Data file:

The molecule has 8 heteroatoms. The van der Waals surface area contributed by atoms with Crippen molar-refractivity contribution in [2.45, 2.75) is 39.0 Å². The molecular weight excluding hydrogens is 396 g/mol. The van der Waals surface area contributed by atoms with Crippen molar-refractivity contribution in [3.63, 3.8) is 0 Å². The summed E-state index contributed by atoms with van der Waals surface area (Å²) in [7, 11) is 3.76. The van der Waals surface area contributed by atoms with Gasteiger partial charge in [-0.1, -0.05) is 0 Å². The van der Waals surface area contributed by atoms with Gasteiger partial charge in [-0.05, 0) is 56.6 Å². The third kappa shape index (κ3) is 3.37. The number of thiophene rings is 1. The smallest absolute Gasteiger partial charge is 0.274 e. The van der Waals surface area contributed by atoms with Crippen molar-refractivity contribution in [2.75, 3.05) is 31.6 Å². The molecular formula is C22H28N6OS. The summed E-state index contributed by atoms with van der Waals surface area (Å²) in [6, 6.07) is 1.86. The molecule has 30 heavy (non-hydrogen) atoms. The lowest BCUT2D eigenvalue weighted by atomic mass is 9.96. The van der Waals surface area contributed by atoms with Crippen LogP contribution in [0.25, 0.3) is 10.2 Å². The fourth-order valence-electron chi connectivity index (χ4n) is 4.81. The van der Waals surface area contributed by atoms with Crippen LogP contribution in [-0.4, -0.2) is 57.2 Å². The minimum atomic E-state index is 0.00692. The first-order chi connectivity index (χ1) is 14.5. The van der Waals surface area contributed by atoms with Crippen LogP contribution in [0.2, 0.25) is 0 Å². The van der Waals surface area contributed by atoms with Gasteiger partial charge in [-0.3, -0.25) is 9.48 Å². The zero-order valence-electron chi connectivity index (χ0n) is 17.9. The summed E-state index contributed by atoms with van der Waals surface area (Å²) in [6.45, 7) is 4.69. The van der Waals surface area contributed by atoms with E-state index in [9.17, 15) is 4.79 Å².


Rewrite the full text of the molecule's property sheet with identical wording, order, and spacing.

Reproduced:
The molecule has 8 heteroatoms. The van der Waals surface area contributed by atoms with Crippen molar-refractivity contribution in [2.45, 2.75) is 39.0 Å². The molecular weight excluding hydrogens is 396 g/mol. The van der Waals surface area contributed by atoms with Crippen molar-refractivity contribution in [3.63, 3.8) is 0 Å². The summed E-state index contributed by atoms with van der Waals surface area (Å²) in [7, 11) is 3.76. The van der Waals surface area contributed by atoms with Gasteiger partial charge in [-0.1, -0.05) is 0 Å². The van der Waals surface area contributed by atoms with Gasteiger partial charge in [-0.05, 0) is 56.6 Å². The third kappa shape index (κ3) is 3.37. The number of thiophene rings is 1. The smallest absolute Gasteiger partial charge is 0.274 e. The van der Waals surface area contributed by atoms with Crippen molar-refractivity contribution in [2.75, 3.05) is 31.6 Å². The molecular formula is C22H28N6OS. The summed E-state index contributed by atoms with van der Waals surface area (Å²) in [6, 6.07) is 1.86. The molecule has 30 heavy (non-hydrogen) atoms. The lowest BCUT2D eigenvalue weighted by atomic mass is 9.96. The van der Waals surface area contributed by atoms with Crippen LogP contribution in [0.25, 0.3) is 10.2 Å². The fourth-order valence-electron chi connectivity index (χ4n) is 4.81. The van der Waals surface area contributed by atoms with Crippen LogP contribution in [-0.4, -0.2) is 57.2 Å². The minimum atomic E-state index is 0.00692. The first-order chi connectivity index (χ1) is 14.5. The van der Waals surface area contributed by atoms with Crippen LogP contribution in [0.2, 0.25) is 0 Å². The van der Waals surface area contributed by atoms with Gasteiger partial charge in [-0.3, -0.25) is 9.48 Å². The zero-order valence-electron chi connectivity index (χ0n) is 17.9. The summed E-state index contributed by atoms with van der Waals surface area (Å²) in [6.45, 7) is 4.69. The van der Waals surface area contributed by atoms with E-state index in [9.17, 15) is 4.79 Å².